actually, the correct config should be:

user-group ppsk_hkxd_wifi
user-group ppsk_hkxd_wifi password-generation-method manual
user-group ppsk_hkxd_wifi cache-mode mandatory
user-group ppsk_hkxd_wifi psk-format character-pattern digits
user-group ppsk_hkxd_wifi psk-format character-pattern letters
user-group ppsk_hkxd_wifi psk-format character-pattern special-characters
user-group ppsk_hkxd_wifi psk-format combo-pattern or
user-group ppsk_hkxd_wifi psk-generation-method password-only
user-group ppsk_hkxd_wifi reauth-interval 1800
no user-group ppsk_hkxd_wifi voice-device

any idea to export full config of user group?

@samdoran
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samdoran commented Feb 21, 2022

have you try to create a authentication server for local ppsk? I found it's two trivial to CRUD a user if deployed many AP on site with cli.

Managing many APs is what ExtremeCloud IQ does well. Managing PPSKs from the CLI is tedious, but I'm using these for my home so it's doable. One of these days I will get around to finishing up Ansible modules for HiveOS and that will make managing APs without ExtremeCloud IQ much easier.

the result of show running-config users password didn't contain the full config of user-group.

I'm not 100% sure, but it seems like default settings are omitted from the output of show running-config users password.

For example, user-groups [GROUP] password-generation-method manual is the default, so it doesn't show in the running config.

If you set the method to auto, it will show in the config since it is different from the default.

@zlinuxboy
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zlinuxboy commented Feb 22, 2022

yes, I saw your ansible module yesterday. Hmm, I was trying to write my own script with scrapli/netmiko last month, but as a newbie of python. It's a long time job to finished.

I have some problem with aerohive's rrm, acsp didn't work properly. I have been crawl the kb/community of extremenetworks, didn't found a solution, for the moment, I have to adjust the radio power manually. have you ever encounter rrm problem?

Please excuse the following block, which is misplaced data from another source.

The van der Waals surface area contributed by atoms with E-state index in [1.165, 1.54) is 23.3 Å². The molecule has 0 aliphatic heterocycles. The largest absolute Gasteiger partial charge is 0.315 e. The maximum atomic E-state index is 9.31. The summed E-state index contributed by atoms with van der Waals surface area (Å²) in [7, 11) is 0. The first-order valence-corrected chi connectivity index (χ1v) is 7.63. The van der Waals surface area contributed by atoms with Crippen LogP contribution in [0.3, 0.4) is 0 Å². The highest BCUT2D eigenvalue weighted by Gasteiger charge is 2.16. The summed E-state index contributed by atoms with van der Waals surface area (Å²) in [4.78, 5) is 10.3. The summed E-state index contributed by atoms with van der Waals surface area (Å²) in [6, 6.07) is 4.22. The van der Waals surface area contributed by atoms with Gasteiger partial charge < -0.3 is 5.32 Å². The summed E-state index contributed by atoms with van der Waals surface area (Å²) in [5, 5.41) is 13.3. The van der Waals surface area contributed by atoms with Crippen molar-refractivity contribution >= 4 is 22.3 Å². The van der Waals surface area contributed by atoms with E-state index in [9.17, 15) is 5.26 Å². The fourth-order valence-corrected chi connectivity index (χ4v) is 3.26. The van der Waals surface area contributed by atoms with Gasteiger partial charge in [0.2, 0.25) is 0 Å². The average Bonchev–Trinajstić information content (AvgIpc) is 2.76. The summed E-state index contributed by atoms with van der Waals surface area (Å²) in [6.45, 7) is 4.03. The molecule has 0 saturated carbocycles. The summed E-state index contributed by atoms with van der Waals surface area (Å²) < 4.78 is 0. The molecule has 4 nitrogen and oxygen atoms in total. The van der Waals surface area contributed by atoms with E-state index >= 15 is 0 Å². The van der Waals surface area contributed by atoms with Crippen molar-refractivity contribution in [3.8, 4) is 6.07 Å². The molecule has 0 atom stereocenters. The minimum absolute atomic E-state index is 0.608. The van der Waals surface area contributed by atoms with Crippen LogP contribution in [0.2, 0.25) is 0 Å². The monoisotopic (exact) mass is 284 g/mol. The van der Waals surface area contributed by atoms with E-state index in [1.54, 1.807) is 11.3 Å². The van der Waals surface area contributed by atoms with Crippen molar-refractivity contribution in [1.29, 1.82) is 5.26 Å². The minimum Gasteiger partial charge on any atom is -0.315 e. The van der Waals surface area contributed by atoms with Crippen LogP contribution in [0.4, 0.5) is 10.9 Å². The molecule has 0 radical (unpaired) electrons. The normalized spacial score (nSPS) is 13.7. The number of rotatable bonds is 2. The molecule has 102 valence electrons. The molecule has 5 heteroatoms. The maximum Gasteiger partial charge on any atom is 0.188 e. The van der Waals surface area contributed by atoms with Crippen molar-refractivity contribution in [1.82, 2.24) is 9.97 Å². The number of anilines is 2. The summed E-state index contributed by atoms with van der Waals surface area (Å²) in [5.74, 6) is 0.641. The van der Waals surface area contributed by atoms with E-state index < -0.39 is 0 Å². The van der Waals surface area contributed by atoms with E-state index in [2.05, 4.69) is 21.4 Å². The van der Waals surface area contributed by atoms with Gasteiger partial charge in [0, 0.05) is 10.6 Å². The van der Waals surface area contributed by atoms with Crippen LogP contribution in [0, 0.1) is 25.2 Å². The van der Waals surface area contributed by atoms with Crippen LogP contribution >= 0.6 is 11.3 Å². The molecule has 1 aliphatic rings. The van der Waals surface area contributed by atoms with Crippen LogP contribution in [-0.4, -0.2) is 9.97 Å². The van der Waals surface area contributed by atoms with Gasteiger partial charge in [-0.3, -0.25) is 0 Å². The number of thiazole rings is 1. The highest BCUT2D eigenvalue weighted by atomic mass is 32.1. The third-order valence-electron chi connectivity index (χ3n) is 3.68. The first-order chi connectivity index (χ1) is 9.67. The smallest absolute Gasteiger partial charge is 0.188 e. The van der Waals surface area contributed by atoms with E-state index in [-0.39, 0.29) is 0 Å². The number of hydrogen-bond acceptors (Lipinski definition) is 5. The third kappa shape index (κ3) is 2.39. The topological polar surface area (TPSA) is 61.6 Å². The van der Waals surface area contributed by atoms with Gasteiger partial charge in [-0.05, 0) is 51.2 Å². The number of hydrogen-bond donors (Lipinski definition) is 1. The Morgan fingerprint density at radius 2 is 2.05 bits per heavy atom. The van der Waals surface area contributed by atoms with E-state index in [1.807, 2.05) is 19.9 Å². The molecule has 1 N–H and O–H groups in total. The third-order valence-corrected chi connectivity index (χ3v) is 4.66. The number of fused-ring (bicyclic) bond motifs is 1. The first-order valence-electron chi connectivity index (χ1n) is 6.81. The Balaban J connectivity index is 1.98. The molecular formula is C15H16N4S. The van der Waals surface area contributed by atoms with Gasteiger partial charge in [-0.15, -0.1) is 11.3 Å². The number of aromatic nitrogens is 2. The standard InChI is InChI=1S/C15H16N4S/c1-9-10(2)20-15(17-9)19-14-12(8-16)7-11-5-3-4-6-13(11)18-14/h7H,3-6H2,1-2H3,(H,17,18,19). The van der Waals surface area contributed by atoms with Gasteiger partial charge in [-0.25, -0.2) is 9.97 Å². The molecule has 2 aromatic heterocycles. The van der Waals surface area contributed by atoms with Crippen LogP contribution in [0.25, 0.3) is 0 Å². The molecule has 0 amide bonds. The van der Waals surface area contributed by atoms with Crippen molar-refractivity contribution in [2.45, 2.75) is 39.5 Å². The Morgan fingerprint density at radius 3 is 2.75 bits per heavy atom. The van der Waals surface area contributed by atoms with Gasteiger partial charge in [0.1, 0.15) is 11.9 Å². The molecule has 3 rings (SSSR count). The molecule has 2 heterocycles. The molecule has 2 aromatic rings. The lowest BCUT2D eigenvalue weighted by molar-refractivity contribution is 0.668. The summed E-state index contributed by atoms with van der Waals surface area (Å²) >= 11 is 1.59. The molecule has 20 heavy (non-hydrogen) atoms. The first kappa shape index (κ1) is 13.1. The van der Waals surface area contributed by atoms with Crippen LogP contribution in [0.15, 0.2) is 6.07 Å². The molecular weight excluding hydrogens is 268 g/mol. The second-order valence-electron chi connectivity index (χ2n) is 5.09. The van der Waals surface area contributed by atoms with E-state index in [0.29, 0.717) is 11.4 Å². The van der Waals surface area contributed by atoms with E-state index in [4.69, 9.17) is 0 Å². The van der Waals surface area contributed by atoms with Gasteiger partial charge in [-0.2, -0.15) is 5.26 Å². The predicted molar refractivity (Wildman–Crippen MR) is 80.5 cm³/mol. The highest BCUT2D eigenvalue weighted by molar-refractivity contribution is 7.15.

@samdoran
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samdoran commented Mar 11, 2022

I have adjusted radio power in my environment to reduce interference, but overall ACSP works properly in my experience. The information in the Fine Tuning section is what I came up with after reading all the information I could find about ACSP. This is everything I've collected related to Aerohive over the years.

@hall757
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hall757 commented May 2, 2022

This is some good info and nice presentation of that info.
I didn't accept that the AP's would not use ssh key. It's not the easiest procedure, but is sure is nice knowing you have root on the devices to own.
My detailed notes: https://github.com/hall757/aerohacking
Once the firmware is "fixed", you can drop an autorized_keys file in not only admin's directory, but also root.

@samdoran
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samdoran commented May 3, 2022

Wow, that's some really great work! I love HiveOS and am going to be sad when the day comes that the AP230 is no longer viable. No one else offers PPSK and I use the heck out of those with user profiles for putting devices on different VLANs from a single SSID.

@NHAS